Friday, April 07, 2006

Insular thinking

I must confess a certain degree of irritation at the bluster with which the ignorant will try to put forward half baked ideas as though they were gospel truth. The media are often guilty of this: often, when I have been close to a subject that was being reported in the press or on television, I have heard statements that were misleading, partial or just plain wrong. As a result I have learned to read or listen to even our more distinguished commentators with one ear cocked for misrepresentation and inaccuracy.

The pity of it is that on quite a few issues the media have helped to create "conventional wisdom" that is simply wrong. For example, on politicalbetting.com- a excellent website which I read fairly avidly- I see posters regurgitating statements that are completely wrong. These errors are not just of opinion, but of fact. For example, Conservatives, determined to prove that the Euro is a failure, try to blame wholly unrelated problems in the European Union entirely on the European Central Bank. I appreciate that monetary policy is complicated, but displaying simple ignorance of the whole basis of how the ECB actually works I rather think disbars one from pontificating on the subject.

I also find that so many Brits like to think in stereotypes: the complicated reasons for the recent French strikes are distilled into "The French are lazy". Other national caricatures, like "The Germans are arrogant", have become part of the intellectual furniture of far to many people in the UK. Usually ignorant of either the place or its language, British visitors often seem to travel round continental Europe in a haze of prejudice. I am glad to see Sir Geoff Hurst advertising the German tourist board- perhaps it will remind people that, whatever our history, Germans are by and large very much our friends (and so, by the way are the French, Italians and most Europeans) - and the generation that now chants "two world wars and one world cup" mostly can not remember any of those events. Those that were alive through the wars were determined not to build up the barriers that led to war in the first place. If we persist in our ignorance of our neighbours and continue to denigrate them and their culture then we too will have become a stereotype, and it is not an attractive one. The boorish, drunken, violent "hooligan"- a word that has developed some surprising currency even amongst those countries that we do not choose to mock.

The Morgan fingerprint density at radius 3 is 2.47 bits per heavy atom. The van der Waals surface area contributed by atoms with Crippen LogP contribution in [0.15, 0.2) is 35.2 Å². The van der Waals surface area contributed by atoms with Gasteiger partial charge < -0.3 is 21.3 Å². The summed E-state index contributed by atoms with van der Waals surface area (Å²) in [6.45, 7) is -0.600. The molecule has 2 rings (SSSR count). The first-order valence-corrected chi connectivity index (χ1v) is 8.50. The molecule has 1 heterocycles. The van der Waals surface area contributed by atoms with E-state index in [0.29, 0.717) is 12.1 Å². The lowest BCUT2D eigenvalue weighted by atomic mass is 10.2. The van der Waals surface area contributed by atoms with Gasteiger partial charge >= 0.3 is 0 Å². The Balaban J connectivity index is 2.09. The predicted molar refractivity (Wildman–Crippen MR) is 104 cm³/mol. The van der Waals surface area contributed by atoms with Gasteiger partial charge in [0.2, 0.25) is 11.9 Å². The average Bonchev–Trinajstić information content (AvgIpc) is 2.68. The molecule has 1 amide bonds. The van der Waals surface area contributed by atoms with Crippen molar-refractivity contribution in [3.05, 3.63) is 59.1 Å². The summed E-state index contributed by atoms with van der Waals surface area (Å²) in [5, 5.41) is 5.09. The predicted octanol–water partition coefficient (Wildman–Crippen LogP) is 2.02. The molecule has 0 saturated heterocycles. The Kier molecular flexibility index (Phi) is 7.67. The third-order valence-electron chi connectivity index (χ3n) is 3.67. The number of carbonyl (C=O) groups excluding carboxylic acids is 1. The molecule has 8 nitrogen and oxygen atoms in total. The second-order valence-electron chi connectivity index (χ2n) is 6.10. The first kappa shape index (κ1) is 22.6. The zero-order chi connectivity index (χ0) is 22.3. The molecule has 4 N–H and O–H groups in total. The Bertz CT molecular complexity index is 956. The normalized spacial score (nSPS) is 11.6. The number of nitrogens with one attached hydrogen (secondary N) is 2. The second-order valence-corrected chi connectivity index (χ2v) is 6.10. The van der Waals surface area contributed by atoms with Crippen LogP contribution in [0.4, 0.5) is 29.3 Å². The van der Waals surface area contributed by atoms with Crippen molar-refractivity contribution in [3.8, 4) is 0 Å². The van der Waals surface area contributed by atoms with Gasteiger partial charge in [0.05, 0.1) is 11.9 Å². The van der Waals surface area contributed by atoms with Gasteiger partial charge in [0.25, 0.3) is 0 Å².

Stupidity is simple, the world is complicated- those commentators and politicians whose casual judgments shape opinion may wish to reflect on this- for with the advent of new technology, including the blogosphere, they may find their days become numbered.

3 comments:

Joe Otten said...

You are correct of course Cicero. The corrollary is that opinion forming is difficult. That voting on the basis of a sober judgement of the issues is beyond most people, if not all of us.

How is democracy to survive an age when only the technocrats are competent? Or are we doomed to guessing the values and priorities of politicians, according to what subjects they talk about most, and trusting them according to how much they smile and how well they are photographed?

James said...

A very interesting piece, and especially so in light of the recent award to a female Iraqi blogger writing from Baghdad.

I think blogging presents this challenge to Newspapers: Why bother read media columnists who have never visited the Middle East, let alone Iraq, when you can read the well constructed views of someone in the centre of it all?

I personally hope that blogging does bring about the end of low quality commentary in Newspapers; though it should pose less of a threat to the well informed and widely experienced, the likes of Robert Fisk for example.

Just one fly in the ointment: Suppose the people don't read papers so much to be informed, as to have their own opinions validated by someone else?
In which case the badly read and untravelled columnist who nevertheless has their finger on the public pulse has a long future yet.

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